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Scott Lobdell Happy Death Day

Exclusive Interview with Happy Death Day Writer Scott Lobdell, Plus a Movie Marathon Recommendation From the Talented Writer of Comics and Film

This October comes with it’s very own Friday the 13th, and while some of us are busy peeping at colored leaves and dodging the seasonal drifts of pumpkin spice, others have a dark purpose, one that is only realized in the darkest depths of October. Like the vampire to a fresh jugular, like a new-risen zombie to a warm, pulsating brain, so too we fans of all things macabre spend the season gorging on the very best and bloodiest of horror flicks.

Happy Death Day

If only every day was autumn. If we lived these days over and over again, endless candy, endless nightmares, a world wreathed in cobwebs.  If only every day was Halloween. Of course, in the mind of a horror writer, these musings take a distinctly dark turn. In HAPPY DEATH DAY, Tree Gelbman does get to relive a day over and over again. Unfortunately for her, it’s the day she dies.

I had a chance to interview the writer for HAPPY DEATH DAY, Scott Lobdell. Known to comic book fans the world over, Scott’s first foray into horror features has gotten me ridiculously excited for its premiere this Friday the 13th. Scott shared with me some of his writing experiences, horror memories, and top picks for a seasonally spooky movie marathon.


INTERVIEW WITH SCREENWRITER SCOTT LOBDELL

Scott Lobdell

Scott Lobdell

What’s the first horror movie (or story) that really inspired you?

Oddly enough… I was probably about 8 years old when I woke in the middle of the night, parched.  I went downstairs to get a glass or water and suddenly realized… I was awake.  Alone.  At night.  With the rest of the family asleep.  The world was mine — Mine!

So I turned on the television set and was immediately gripped by a black and white movie.   Oh my god, it was the scariest thing I had ever seen in my life!   It was a story about a man who was visiting two elderly women — he was completely unaware they had a dead body hidden in the same window box they were all sitting on!   They had killed this man in the bench, and this new man was about to be poisoned as well!    What the Hell had I stumbled onto?!   I was horrified, turned off the television and ran to bed and hid under my covers!

It wasn’t until about twenty years later when I learned I was watching the dark comedy ARSENIC AND OLD LACE. So… in all honesty my first horror movie was actually a comedy.   Which is probably how I wound up here with HAPPY DEATH DAY.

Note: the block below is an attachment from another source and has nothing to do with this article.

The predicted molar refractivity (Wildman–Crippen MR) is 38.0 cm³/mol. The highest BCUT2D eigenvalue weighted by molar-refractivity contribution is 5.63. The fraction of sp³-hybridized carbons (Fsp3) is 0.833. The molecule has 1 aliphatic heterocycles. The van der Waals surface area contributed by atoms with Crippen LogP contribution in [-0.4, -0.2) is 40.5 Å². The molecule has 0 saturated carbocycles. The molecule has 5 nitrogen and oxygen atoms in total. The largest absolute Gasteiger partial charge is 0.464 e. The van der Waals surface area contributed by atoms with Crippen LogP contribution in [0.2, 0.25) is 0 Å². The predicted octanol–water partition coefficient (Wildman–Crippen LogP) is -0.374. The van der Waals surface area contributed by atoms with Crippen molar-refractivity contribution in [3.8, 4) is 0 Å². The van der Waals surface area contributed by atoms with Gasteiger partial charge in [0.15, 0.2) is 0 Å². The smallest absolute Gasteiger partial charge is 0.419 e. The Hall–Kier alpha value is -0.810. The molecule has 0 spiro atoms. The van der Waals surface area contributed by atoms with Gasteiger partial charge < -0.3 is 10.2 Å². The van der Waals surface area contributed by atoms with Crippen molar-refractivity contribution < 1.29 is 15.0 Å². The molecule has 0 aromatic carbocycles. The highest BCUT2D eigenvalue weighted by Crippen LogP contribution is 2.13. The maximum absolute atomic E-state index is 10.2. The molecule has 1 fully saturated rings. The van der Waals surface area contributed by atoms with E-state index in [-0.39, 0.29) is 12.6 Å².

How did you get started writing screenplays?

While I was writing the X-MEN [comics] the movies were being planned — both the features and even GENERATION X the TV Movie.  I was approached by lots of Hollywood types asking if I had any of my own ideas or properties and I was able to sell a few pilots.   But any time I pitched a movie or a TV idea the first question was always “Great!  But who is going to write it?!”  And I would be like “Um, I could write it.” They would just laugh at me and explain that movies and television shows use magical words that are not available to lowly comic book writers.   That my lowly comic book writer could never hope to comprehend the skills necessary to write a script.   After I heard that enough times I decided to write a script.  Bam!

What are the differences in writing for comic books and writing for the screen? Do you find it difficult to switch between the two?

I don’t really find it to be any different.  In both cases it is imagining a story and putting it down on paper in a way that someone else (an artist, a director, an actor…) is going to have to interpret it into their own medium.

Terror Train (1980)

What’s your favorite type of horror movie?

I think I look forward to the unexpected.   Like I remember loving TERROR TRAIN when I was kid — the idea of taking a JASON-type and putting him on a train?!   Where they are holding a prom?!   Wha — ?!   I loved it!

And even recently, TRAIN TO BUSAN was spectacular!   (I accidentally downloaded the movie in its original South Korean with[out] dub and no subtitles… but it was still breathtaking!)

Hmmm.   Now that I think about it maybe I just like horror movies on trains.

What do you think is the future of horror? What’s the next big thing? 

HAPPY DEATH DAY!

I jest!  I jest!

But seriously… I do love the high-concept nature of HAPPY DEATH DAY and I like that it is as fun as it is scary.   So hopefully we’ll see more of that.   Making someone horrified is fun and making someone laugh while they are watch it is horrifying.

Do you plan on writing more horror screenplays? Can you tell us about your next project?

Yes, it has been a blast.  The only thing I can say about it at this time is that it is autobiographical and that I hope to direct!

Are there any other projects that you’re excited to be working on right now?

Yes, but if I told you I’d have to stalk you with a kitchen knife and keep killing you while you relived the day over and over again.


HAPPY DEATH DAY, written by Scott Lobdell, will be in theaters October 13th. I also asked Scott to create a movie marathon for us, pulling together five films for a scary good time. Below are his picks, in his own words:

1. TERROR TRAIN!

I can’t promise that this movie stands the test of time… but in 1980, I was horrified!

2. KILLJOY

I never experimented with mind-altering drugs. But if I did I think it would feel a lot like it did watching this franchise.

3. THE HILLS HAVE EYES

This comes with a caveat: I never actually saw the movies because the trailers were too scary.  Proceed at your own peril!

4. TRAIN TO BUSAN

The sister scene.  Just so beautiful and horrible at the same time.

5. ARSENIC AND OLD LACE

Because you never forget your first horror movie.   Even when it was a comedy.

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